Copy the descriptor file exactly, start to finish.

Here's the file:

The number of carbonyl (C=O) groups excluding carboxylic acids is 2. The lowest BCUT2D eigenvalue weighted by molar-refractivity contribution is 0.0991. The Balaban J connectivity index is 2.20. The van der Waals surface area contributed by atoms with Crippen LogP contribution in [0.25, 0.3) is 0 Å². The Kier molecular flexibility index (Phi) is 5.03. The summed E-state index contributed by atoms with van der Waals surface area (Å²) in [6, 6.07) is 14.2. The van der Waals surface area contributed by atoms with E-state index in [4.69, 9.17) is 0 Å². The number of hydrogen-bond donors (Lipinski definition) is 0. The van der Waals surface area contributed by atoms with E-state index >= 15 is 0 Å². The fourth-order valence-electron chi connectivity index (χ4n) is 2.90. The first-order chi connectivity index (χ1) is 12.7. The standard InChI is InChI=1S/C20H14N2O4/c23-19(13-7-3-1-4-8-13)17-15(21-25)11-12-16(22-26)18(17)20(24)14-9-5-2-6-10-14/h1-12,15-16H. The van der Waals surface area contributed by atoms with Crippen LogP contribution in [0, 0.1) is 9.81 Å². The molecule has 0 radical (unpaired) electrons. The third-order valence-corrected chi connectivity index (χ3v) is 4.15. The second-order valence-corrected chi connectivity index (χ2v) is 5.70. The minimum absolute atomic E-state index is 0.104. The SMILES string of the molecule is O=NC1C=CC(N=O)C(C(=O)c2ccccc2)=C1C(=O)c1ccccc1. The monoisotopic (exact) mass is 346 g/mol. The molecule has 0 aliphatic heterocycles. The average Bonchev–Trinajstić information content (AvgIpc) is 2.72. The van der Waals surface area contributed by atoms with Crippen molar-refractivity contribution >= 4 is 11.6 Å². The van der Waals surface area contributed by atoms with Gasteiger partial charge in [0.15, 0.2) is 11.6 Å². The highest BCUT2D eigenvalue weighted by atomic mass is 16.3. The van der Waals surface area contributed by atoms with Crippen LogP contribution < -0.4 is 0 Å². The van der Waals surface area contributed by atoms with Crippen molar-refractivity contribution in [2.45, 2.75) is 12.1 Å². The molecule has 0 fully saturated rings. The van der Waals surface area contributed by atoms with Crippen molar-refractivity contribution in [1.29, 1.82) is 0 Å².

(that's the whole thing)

The number of carbonyl (C=O) groups excluding carboxylic acids is 2. The lowest BCUT2D eigenvalue weighted by molar-refractivity contribution is 0.0991. The Balaban J connectivity index is 2.20. The van der Waals surface area contributed by atoms with Crippen LogP contribution in [0.25, 0.3) is 0 Å². The Kier molecular flexibility index (Phi) is 5.03. The summed E-state index contributed by atoms with van der Waals surface area (Å²) in [6, 6.07) is 14.2. The van der Waals surface area contributed by atoms with E-state index in [4.69, 9.17) is 0 Å². The number of hydrogen-bond donors (Lipinski definition) is 0. The van der Waals surface area contributed by atoms with E-state index >= 15 is 0 Å². The fourth-order valence-electron chi connectivity index (χ4n) is 2.90. The first-order chi connectivity index (χ1) is 12.7. The standard InChI is InChI=1S/C20H14N2O4/c23-19(13-7-3-1-4-8-13)17-15(21-25)11-12-16(22-26)18(17)20(24)14-9-5-2-6-10-14/h1-12,15-16H. The van der Waals surface area contributed by atoms with Crippen LogP contribution in [0, 0.1) is 9.81 Å². The molecule has 0 radical (unpaired) electrons. The third-order valence-corrected chi connectivity index (χ3v) is 4.15. The second-order valence-corrected chi connectivity index (χ2v) is 5.70. The minimum absolute atomic E-state index is 0.104. The SMILES string of the molecule is O=NC1C=CC(N=O)C(C(=O)c2ccccc2)=C1C(=O)c1ccccc1. The monoisotopic (exact) mass is 346 g/mol. The molecule has 0 aliphatic heterocycles. The average Bonchev–Trinajstić information content (AvgIpc) is 2.72. The van der Waals surface area contributed by atoms with Crippen molar-refractivity contribution >= 4 is 11.6 Å². The van der Waals surface area contributed by atoms with Gasteiger partial charge in [0.15, 0.2) is 11.6 Å². The highest BCUT2D eigenvalue weighted by atomic mass is 16.3. The van der Waals surface area contributed by atoms with Crippen LogP contribution < -0.4 is 0 Å². The van der Waals surface area contributed by atoms with Crippen molar-refractivity contribution in [2.45, 2.75) is 12.1 Å². The molecule has 0 fully saturated rings. The van der Waals surface area contributed by atoms with Crippen molar-refractivity contribution in [1.29, 1.82) is 0 Å².